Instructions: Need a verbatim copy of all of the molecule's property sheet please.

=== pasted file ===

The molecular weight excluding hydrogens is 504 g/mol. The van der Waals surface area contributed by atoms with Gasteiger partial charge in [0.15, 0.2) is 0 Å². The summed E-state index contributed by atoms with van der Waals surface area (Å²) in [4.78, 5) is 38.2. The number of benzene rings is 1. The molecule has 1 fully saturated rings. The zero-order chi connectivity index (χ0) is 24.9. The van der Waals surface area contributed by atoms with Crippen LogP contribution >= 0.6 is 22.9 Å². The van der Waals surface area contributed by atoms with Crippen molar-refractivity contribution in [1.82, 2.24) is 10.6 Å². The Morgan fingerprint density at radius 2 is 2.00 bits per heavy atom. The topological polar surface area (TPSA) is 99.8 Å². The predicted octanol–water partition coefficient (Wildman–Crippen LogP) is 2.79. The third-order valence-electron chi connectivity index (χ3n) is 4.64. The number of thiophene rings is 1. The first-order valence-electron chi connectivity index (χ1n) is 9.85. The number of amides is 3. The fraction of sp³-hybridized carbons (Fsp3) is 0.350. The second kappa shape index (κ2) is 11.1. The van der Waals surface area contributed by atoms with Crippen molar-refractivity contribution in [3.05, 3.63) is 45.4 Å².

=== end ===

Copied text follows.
The molecular weight excluding hydrogens is 504 g/mol. The van der Waals surface area contributed by atoms with Gasteiger partial charge in [0.15, 0.2) is 0 Å². The summed E-state index contributed by atoms with van der Waals surface area (Å²) in [4.78, 5) is 38.2. The number of benzene rings is 1. The molecule has 1 fully saturated rings. The zero-order chi connectivity index (χ0) is 24.9. The van der Waals surface area contributed by atoms with Crippen LogP contribution >= 0.6 is 22.9 Å². The van der Waals surface area contributed by atoms with Crippen molar-refractivity contribution in [1.82, 2.24) is 10.6 Å². The Morgan fingerprint density at radius 2 is 2.00 bits per heavy atom. The topological polar surface area (TPSA) is 99.8 Å². The predicted octanol–water partition coefficient (Wildman–Crippen LogP) is 2.79. The third-order valence-electron chi connectivity index (χ3n) is 4.64. The number of thiophene rings is 1. The first-order valence-electron chi connectivity index (χ1n) is 9.85. The number of amides is 3. The fraction of sp³-hybridized carbons (Fsp3) is 0.350. The second kappa shape index (κ2) is 11.1. The van der Waals surface area contributed by atoms with Crippen molar-refractivity contribution in [3.05, 3.63) is 45.4 Å².